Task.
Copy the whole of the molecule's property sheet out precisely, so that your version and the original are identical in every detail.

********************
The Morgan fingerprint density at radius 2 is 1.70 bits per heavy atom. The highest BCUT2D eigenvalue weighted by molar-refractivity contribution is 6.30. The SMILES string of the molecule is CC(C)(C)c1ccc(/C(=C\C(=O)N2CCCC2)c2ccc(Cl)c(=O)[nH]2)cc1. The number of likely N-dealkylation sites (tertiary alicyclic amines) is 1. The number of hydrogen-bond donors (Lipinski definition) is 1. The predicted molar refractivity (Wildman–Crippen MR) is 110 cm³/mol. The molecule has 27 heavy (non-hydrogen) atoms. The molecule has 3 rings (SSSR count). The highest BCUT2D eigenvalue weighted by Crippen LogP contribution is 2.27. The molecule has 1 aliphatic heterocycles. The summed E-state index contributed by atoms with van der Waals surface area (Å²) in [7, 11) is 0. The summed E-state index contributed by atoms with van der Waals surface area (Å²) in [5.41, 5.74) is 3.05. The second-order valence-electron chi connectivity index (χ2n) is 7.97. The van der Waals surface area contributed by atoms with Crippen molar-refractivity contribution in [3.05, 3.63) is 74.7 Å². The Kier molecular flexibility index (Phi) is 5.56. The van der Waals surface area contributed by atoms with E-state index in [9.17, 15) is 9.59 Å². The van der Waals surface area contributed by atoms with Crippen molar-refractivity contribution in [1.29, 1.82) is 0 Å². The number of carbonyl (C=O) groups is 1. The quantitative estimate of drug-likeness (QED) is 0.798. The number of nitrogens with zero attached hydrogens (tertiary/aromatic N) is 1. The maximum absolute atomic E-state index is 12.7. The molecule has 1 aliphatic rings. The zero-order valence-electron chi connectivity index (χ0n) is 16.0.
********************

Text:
The Morgan fingerprint density at radius 2 is 1.70 bits per heavy atom. The highest BCUT2D eigenvalue weighted by molar-refractivity contribution is 6.30. The SMILES string of the molecule is CC(C)(C)c1ccc(/C(=C\C(=O)N2CCCC2)c2ccc(Cl)c(=O)[nH]2)cc1. The number of likely N-dealkylation sites (tertiary alicyclic amines) is 1. The number of hydrogen-bond donors (Lipinski definition) is 1. The predicted molar refractivity (Wildman–Crippen MR) is 110 cm³/mol. The molecule has 27 heavy (non-hydrogen) atoms. The molecule has 3 rings (SSSR count). The highest BCUT2D eigenvalue weighted by Crippen LogP contribution is 2.27. The molecule has 1 aliphatic heterocycles. The summed E-state index contributed by atoms with van der Waals surface area (Å²) in [7, 11) is 0. The summed E-state index contributed by atoms with van der Waals surface area (Å²) in [5.41, 5.74) is 3.05. The second-order valence-electron chi connectivity index (χ2n) is 7.97. The van der Waals surface area contributed by atoms with Crippen molar-refractivity contribution in [3.05, 3.63) is 74.7 Å². The Kier molecular flexibility index (Phi) is 5.56. The van der Waals surface area contributed by atoms with E-state index in [9.17, 15) is 9.59 Å². The van der Waals surface area contributed by atoms with Crippen molar-refractivity contribution in [1.29, 1.82) is 0 Å². The number of carbonyl (C=O) groups is 1. The quantitative estimate of drug-likeness (QED) is 0.798. The number of nitrogens with zero attached hydrogens (tertiary/aromatic N) is 1. The maximum absolute atomic E-state index is 12.7. The molecule has 1 aliphatic rings. The zero-order valence-electron chi connectivity index (χ0n) is 16.0.